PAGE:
In short, the Chinese government is putting its full weight behind not just exporting cars, but what the vice chairman of the China’s top EV think tank calls “whole industrial chain output.

Source: Rhodium Group

What “whole industrial chain output” looks like

Recent developments give us an idea of what Chinese EVs’ “whole industrial chain output” looks like:

  • BYD is reportedly in talks with Italy about potentially setting up a second European plant there. BYD’s first plant on the continent will be in Hungary—no doubt with an eye to avoiding potential punitive tariffs levied by Brussels. And BYD is eying a plant in Mexico, too, in an attempt to dodge US tariffs.
  • Fiat maker Stellantis, which last year bought a 21% stake in Chinese EV maker Leapmotor, is considering building Leapmotor EVs in Italyin a historic Fiat plant, no less.
  • US automotive supplier BorgWarner inked a deal with BYD’s battery subsidiary, FinDreams. The US firm will manufacture EV battery packs using components from its Chinese partner.The tie-up shares similarities with the controversial Ford-CATL partnership, in which the US carmaker would license technology from the Chinese battery giant to build a EV battery plant in Michigan. In both instances, neither BYD nor CATL increases their physical footprint in the US, but their technologies become more deeply embedded in US automotive supply chains.

Driving these various developments is China’s desire to leverage dominance in EVs and batteries to counter geopolitical headwinds and sidestep (or undermine) trade barriers.

Zhang Monan, researcher at China Center for International Economic Exchange, boils down the strategy for doing so to two steps: increase “strategic mutual dependency” between China and the west; and leverage open markets to counter the US and EU’s de-risking efforts.

So far, it looks like that strategy is bearing fruit.

Weekly Links Round-Up

️ Silicon Valley bets on hypersonic weapons. Venture capitalists “are now deploying hundreds of millions of dollars into developing the technology for hypersonic weapons the US military wants but has struggled to figure out despite decades of trying,” reports Heather Sommerville. Still, while sophisticated missiles are nice to have, having a robust defense industrial base to ensure supply upstream inputs like energetics and military chips is just as important, as we’ve written in previous issues of this newsletter. (WSJ, a/symmetric)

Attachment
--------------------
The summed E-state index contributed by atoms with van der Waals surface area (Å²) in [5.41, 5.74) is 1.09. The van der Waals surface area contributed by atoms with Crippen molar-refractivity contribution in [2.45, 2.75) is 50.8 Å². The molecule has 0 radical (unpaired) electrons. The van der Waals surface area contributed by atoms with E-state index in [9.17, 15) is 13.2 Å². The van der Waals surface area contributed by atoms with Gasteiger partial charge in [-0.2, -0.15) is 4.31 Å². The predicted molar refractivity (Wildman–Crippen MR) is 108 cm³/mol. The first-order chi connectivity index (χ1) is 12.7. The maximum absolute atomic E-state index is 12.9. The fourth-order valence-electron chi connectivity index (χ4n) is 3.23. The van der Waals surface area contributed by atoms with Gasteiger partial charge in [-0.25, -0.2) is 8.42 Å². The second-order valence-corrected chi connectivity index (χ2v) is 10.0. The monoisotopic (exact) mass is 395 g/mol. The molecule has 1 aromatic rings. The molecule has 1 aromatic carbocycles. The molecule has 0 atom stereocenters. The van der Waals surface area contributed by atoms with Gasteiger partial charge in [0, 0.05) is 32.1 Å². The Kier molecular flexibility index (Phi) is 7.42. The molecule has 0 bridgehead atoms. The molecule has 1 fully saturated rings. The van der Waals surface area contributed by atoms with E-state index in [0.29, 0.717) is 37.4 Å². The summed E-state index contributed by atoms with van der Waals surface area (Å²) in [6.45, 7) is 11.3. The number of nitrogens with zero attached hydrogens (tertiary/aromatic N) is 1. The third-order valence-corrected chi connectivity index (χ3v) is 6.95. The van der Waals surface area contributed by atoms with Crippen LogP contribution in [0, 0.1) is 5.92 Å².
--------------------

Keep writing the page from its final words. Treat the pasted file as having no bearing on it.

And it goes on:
️ Apple and Huawei took different bets on cars. And now the Apple car is dead. Quartz compares the two tech firms’ different EV strategies, and how Huawei’s approach reflects its belief that EVs are one part of the broader industrial internet—for which the company wants to be the dominant platform player. (Quartz)

️ Could Japan fully lift its arms export ban? The country’s former national security advisor floated the idea in an interview, noting that Tokyo is now facing the “toughest and most complicated” security challenges in the postwar era. He added that expanding arms exports could boost the domestic defense industrial base. (Nikkei Asia)

️ Gearing up for the 6G competition. The US and its allies unveiled shared principles to guide work on 6G communications systems, including ensuring that they are “open, free, global…and secure.” Meanwhile, China has already spent years building up its 6G capabilities: Chinese telecom equipment makers saw their shares pop double-digit percentages on news of the joint statement. Plus, for a primer on current state of the 6G competition, see this report published in September. (Axios, WSJ, Hinrich Foundation)

(Photo by Michael Marais on Unsplash)